“We Shall Overcome”: Black History and Historical Trauma
Sometimes it feels like every February we talk about Black history and historical trauma as though they are forever synonymous. While we celebrate Martin Luther King Jr., Rosa Parks, Malcolm X, and a host of other freedom fighters during Black History Month, we can’t help but acknowledge that the reason we elevate them is because of the pain and suffering they and so many others endured.
Martin and Malcolm died for their beliefs and for the color of their skin, like many before and since. They were attacked and despised by their White neighbors, targeted by their local and federal government alike, mourned by generations of Black families and communities. The Black freedom struggle in America has continued for more than four centuries now. From the historical terrors of slavery and Jim Crow to the staggering contemporary inequalities in mass incarceration and numerous measures of well-being, full liberation for Black and African Americans has been elusive at best.
We know that the racism experienced by racial minorities in the U.S. can negatively and profoundly impact mental health. Likewise, we know from studying epigenetics that past horrors can carve themselves deep into families and communities. It’s imperative, therefore, to understand both Black history and historical trauma. This especially is true for our mission and we who provide mental health services. Without this knowledge, we simply cannot treat trauma to the best of our abilities. And thus we do a disservice to our clients.
How We Can Treat Black Historical Trauma
But to do this right, we must be willing to listen and learn. First, we must acknowledge history, trauma, and their long-lasting, generational effects. Even people considered “successful” may struggle due to consequences of trauma their parents and grandparents suffered. We may not know family members’s individual stories. But if we don’t know the history of our Black communities, that’s our own failing.
We also must study the data. From health and wealth to schools and homes, Black Americans experience inexcusable disparities. You can slice it up however you like, but modest gains in outcomes for African Americans over the last few decades have not erased the chasm that exists between Black and White America.
Then we have to examine carefully the policies that affect these outcomes. While politics complicates the landscape, organizations like ours can adjust our own modalities to best serve our clients and their communities. How can we determine what works best? One way is by listening. Input from the stakeholders themselves – in this case, Black families and communities – is not only absolutely necessary, it’s incredibly valuable.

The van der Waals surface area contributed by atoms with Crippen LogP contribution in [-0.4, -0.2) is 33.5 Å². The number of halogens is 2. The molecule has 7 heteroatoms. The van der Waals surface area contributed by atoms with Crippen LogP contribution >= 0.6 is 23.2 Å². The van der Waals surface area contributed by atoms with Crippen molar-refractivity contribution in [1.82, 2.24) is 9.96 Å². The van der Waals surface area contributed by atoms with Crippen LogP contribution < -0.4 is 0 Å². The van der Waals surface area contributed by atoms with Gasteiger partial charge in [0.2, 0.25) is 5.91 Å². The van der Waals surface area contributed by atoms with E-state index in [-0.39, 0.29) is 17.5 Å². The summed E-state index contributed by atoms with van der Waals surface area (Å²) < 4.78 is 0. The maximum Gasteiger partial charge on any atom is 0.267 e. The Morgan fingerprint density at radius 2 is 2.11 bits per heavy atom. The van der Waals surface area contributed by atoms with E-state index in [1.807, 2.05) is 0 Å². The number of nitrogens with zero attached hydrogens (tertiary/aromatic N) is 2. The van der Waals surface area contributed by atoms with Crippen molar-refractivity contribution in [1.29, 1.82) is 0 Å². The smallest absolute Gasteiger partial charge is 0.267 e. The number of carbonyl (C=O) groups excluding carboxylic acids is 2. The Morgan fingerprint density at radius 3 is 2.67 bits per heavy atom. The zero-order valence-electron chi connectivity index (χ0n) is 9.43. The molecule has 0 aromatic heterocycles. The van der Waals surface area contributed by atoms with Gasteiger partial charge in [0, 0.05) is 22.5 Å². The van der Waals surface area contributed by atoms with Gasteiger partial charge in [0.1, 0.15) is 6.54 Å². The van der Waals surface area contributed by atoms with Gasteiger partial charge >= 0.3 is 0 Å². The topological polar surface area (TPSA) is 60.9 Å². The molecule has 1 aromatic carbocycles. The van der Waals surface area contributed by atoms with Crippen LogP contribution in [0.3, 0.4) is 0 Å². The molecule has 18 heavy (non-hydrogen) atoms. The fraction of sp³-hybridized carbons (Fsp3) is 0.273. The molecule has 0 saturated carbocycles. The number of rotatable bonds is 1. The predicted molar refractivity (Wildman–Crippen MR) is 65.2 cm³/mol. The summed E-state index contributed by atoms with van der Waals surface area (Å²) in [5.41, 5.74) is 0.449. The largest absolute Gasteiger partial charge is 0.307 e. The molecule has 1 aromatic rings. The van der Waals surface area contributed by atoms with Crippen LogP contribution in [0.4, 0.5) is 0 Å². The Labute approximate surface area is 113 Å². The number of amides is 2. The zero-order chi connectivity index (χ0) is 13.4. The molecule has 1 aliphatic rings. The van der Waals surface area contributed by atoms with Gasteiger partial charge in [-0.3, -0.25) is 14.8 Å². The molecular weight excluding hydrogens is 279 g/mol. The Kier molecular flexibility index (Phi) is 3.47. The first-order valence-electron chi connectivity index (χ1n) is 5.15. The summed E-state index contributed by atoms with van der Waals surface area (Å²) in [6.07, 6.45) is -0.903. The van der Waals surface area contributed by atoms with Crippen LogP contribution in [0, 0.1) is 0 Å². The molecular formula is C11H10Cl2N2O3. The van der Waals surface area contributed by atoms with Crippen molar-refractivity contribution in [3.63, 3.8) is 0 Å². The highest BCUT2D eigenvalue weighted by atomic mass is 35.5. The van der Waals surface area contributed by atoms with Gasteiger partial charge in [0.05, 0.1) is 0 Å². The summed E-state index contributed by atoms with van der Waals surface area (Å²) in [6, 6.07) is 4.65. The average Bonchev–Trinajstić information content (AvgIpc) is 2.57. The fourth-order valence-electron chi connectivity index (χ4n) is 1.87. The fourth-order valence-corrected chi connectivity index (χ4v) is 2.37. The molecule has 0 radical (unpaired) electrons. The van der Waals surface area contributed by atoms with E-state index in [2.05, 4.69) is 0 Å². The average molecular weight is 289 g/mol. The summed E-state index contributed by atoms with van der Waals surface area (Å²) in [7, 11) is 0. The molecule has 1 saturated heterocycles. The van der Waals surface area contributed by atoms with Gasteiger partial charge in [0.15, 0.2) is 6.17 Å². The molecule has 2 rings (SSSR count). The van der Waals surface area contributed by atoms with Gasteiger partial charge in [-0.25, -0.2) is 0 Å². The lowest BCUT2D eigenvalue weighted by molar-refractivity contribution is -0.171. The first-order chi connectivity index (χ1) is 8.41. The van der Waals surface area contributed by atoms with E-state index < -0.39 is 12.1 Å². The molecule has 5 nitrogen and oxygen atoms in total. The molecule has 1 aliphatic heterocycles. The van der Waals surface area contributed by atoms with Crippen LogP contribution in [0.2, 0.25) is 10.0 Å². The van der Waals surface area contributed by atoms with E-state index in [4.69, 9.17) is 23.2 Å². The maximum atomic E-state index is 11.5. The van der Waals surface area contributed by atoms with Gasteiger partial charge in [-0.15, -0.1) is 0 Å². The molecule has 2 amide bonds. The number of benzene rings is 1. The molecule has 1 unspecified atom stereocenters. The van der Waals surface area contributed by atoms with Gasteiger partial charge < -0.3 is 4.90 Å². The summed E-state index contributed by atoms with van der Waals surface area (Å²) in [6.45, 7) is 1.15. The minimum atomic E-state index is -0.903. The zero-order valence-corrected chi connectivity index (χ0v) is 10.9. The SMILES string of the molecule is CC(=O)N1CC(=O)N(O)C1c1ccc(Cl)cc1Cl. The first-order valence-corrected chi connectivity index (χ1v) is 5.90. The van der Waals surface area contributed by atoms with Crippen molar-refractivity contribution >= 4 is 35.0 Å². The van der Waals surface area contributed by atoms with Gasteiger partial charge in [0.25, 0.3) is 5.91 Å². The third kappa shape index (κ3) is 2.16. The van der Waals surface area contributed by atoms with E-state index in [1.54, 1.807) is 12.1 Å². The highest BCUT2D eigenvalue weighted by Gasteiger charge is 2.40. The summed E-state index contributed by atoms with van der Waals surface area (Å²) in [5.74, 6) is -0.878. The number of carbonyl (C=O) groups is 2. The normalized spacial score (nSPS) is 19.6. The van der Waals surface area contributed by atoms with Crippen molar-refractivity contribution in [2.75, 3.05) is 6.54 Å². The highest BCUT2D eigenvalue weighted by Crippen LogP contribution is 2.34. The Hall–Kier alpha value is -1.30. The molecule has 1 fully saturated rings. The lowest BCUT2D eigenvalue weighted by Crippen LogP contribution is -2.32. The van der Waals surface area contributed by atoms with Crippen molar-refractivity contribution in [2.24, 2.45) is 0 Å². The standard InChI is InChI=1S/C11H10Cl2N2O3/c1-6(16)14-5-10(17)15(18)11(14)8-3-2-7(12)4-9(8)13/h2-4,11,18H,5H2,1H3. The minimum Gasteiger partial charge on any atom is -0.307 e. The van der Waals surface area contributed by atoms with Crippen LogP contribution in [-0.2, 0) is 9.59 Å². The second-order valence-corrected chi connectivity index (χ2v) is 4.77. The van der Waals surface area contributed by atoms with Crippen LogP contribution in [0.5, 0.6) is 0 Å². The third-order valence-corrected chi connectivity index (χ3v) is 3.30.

Another step in this journey is overcoming barriers. Some barriers are practical, such as the transportation limitations of many of the clients we serve. But others are cultural. We must make ongoing, lifelong efforts to improve our cultural awareness and sensitivity if we hope to provide good services.
It’s also important for health providers of all stripes to recognize that it’s the privileged, not the marginalized, that construct these cultural barriers. Too often we use treatments and training designed to serve a default demographic. This is an opportunity for our own growth, including in research, innovation, and evidence-based practices. We should embrace this potential.
Overcoming the History of Trauma in Black Communities
Historical trauma is not something new to Black communities and those who study Black history. But it may be more visible than ever before, including in pop culture. One recent example is HBO’s celebrated superhero TV show, Watchmen. Anti-Black racism and historical trauma are central themes of the series. In particular, at one point in the story, a Black protagonist literally experiences her grandfather’s traumatic past. This fantastical, fictional metaphor helps highlight the real emotional pain of historical trauma.
But (spoiler alert!) the show also is about overcoming that intergenerational trauma. Not by erasing history, but by honoring it and empowering those who have suffered historical trauma. For 400 years, Black history in America has been about overcoming suffering more than the suffering itself. You can hear the cries for liberation if you listen. From the freedom spirituals of people enslaved to the chants of “We Shall Overcome” during the March on Washington, Black voices throughout history have elevated healing in the midst of adversity.
We can’t truly observe Black History Month without seeing trauma – or seeing trauma overcome. In addition, we can’t fully serve our clients and communities without listening to their stories. We may be just one rung on the ladder to liberation. But we can be a firm hand to hold while each individual takes another step up.